At the world’s ports, rows of stacks of shipping containers in an array of colors create a rich metallic vibrancy. On construction sites they are used as storage boxes. They can be seen lying prone and rusting in abandoned plots. They perch on the back of trucks speeding down the motorway. On flatbed cars they trundle through railway stations, box upon box upon box.
As a child living in relatively close proximity to a port, the sight of these large metal boxes offered a sense of wonderment, both an aesthetic joy at their geometric simplicity, and bafflement at what was in there behind those heavy doors. The geographer David Harvey has argued that these objects play a critical role in the changing nature of our cities, our politics, our labor, as well as our shopping habits. Without the container, cities like the Port of London would not have changed in such a dramatic manner. Harvey calls this process deindustrialization—the removal of a region’s heavy industry. Likewise, without the container and deindustrialization, the availability of cheap imports from China and other emerging economies would not have been possible.
Read more. [Image: Reuters]
Outside Kyrgyzstan’s capital, Bishkek, lie two major transit hubs. To the west is the Manas Transit Center, the United States’ main waypoint for soldiers coming in and out of Afghanistan. And to the north is the Dordoi bazaar, said to be the largest re-export market in Central Asia, a funnel for cheap Chinese goods to the relatively rich consumers of Kazakhstan and Russia. The Manas Transit Center is set to close in 2014, marking the end of Washington’s major security presence in the region. Dordoi, meanwhile, will be open indefinitely, an enduring symbol of the region’s Chinese-dominated future.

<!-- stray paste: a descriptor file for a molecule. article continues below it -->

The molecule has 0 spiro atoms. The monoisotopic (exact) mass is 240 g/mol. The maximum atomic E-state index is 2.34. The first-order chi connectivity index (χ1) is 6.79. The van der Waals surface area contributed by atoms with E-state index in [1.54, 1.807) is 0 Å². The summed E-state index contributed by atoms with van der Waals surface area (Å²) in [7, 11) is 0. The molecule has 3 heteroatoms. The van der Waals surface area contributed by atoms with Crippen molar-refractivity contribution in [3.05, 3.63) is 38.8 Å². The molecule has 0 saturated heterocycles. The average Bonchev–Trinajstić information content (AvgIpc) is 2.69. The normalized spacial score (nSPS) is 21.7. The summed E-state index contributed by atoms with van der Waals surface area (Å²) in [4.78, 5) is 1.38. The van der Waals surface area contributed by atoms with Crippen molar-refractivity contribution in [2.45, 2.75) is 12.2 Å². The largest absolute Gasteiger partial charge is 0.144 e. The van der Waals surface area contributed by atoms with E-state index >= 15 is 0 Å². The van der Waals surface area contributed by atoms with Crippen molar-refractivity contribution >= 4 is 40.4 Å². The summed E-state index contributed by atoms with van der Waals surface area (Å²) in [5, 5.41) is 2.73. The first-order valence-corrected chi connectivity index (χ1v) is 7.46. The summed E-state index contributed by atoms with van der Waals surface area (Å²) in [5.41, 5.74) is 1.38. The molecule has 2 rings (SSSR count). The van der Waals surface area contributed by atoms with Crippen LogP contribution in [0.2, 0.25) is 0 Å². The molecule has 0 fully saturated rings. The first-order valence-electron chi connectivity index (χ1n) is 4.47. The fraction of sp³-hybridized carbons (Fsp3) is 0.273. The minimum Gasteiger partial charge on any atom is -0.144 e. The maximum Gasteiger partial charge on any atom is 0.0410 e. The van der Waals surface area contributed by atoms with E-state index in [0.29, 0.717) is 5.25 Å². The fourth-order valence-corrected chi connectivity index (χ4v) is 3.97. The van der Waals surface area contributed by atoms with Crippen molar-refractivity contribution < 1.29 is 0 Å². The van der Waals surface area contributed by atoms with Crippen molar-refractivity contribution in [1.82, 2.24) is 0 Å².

With more than ten thousand traders packed into endless rows of shipping containers, Dordoi has the chaotic feel of an ancient Silk Road bazaar. Central Asia’s various ethnic groups—including the Kyrgyz, Kazakhs, Turks, Russians, Uzbeks, Tajiks, Uighurs, and Iranians—are present here, distinguished by their dress, language, and physiognomy. But the group that stands out most is the Chinese, a group that, in spite of racism and harassment from locals, continue to arrive, their trading networks behind them. For the Chinese, this is the promised land: a place with little government oversight where they can make money hand over fist.
The Chinese presence is disruptive.
Read more. [Image: rapidtravelchai/Flickr]
Michael Froman is bullish about the American economy. Of course, that’s part of his public job description—as the U.S. Trade Representative, he’s responsible for negotiating trade standards with other countries and making sure that American companies can compete in the global economy. But at the Washington Ideas Forum on Wednesday, he argued that the United States is in a strong position to set trading standards with China.
“The U.S is among the most open economies for trade and investment in the world,” he said. “Our tariff rates are very low, at 3.5 percent, when a lot of the emerging economies have much higher rates than that.”
Read more. [Image: The Atlantic]
For decades, every trend in manufacturing favored the developing world and worked against the United States. But new tools that greatly speed up development from idea to finished product encourage start-up companies to locate here, not in Asia. Could global trade winds finally be blowing toward America again?
Read more. [Image: David Hogsholt]